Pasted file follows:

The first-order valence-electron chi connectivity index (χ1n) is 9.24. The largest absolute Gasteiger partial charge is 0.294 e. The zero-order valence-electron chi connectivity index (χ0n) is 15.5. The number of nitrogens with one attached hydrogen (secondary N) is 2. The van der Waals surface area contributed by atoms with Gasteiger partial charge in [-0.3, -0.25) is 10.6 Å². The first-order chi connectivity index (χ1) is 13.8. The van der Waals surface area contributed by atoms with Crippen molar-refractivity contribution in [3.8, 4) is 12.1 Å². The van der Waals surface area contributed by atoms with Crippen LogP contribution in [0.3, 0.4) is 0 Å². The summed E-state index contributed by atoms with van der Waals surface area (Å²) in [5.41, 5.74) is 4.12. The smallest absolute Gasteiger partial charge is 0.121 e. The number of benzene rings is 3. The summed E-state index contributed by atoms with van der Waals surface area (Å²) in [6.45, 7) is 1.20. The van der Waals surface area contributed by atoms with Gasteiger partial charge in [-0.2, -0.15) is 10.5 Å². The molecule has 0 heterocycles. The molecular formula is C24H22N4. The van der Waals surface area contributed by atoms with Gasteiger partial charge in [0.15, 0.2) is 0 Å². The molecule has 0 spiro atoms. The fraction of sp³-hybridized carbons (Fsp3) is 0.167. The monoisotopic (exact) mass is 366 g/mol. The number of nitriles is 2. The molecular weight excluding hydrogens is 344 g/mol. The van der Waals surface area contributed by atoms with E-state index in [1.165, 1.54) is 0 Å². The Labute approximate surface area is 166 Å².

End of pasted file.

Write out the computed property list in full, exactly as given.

The first-order valence-electron chi connectivity index (χ1n) is 9.24. The largest absolute Gasteiger partial charge is 0.294 e. The zero-order valence-electron chi connectivity index (χ0n) is 15.5. The number of nitrogens with one attached hydrogen (secondary N) is 2. The van der Waals surface area contributed by atoms with Gasteiger partial charge in [-0.3, -0.25) is 10.6 Å². The first-order chi connectivity index (χ1) is 13.8. The van der Waals surface area contributed by atoms with Crippen molar-refractivity contribution in [3.8, 4) is 12.1 Å². The van der Waals surface area contributed by atoms with Crippen LogP contribution in [0.3, 0.4) is 0 Å². The summed E-state index contributed by atoms with van der Waals surface area (Å²) in [5.41, 5.74) is 4.12. The smallest absolute Gasteiger partial charge is 0.121 e. The number of benzene rings is 3. The summed E-state index contributed by atoms with van der Waals surface area (Å²) in [6.45, 7) is 1.20. The van der Waals surface area contributed by atoms with Gasteiger partial charge in [-0.2, -0.15) is 10.5 Å². The molecule has 0 heterocycles. The molecular formula is C24H22N4. The van der Waals surface area contributed by atoms with Gasteiger partial charge in [0.15, 0.2) is 0 Å². The molecule has 0 spiro atoms. The fraction of sp³-hybridized carbons (Fsp3) is 0.167. The monoisotopic (exact) mass is 366 g/mol. The number of nitriles is 2. The molecular weight excluding hydrogens is 344 g/mol. The van der Waals surface area contributed by atoms with E-state index in [1.165, 1.54) is 0 Å². The Labute approximate surface area is 166 Å².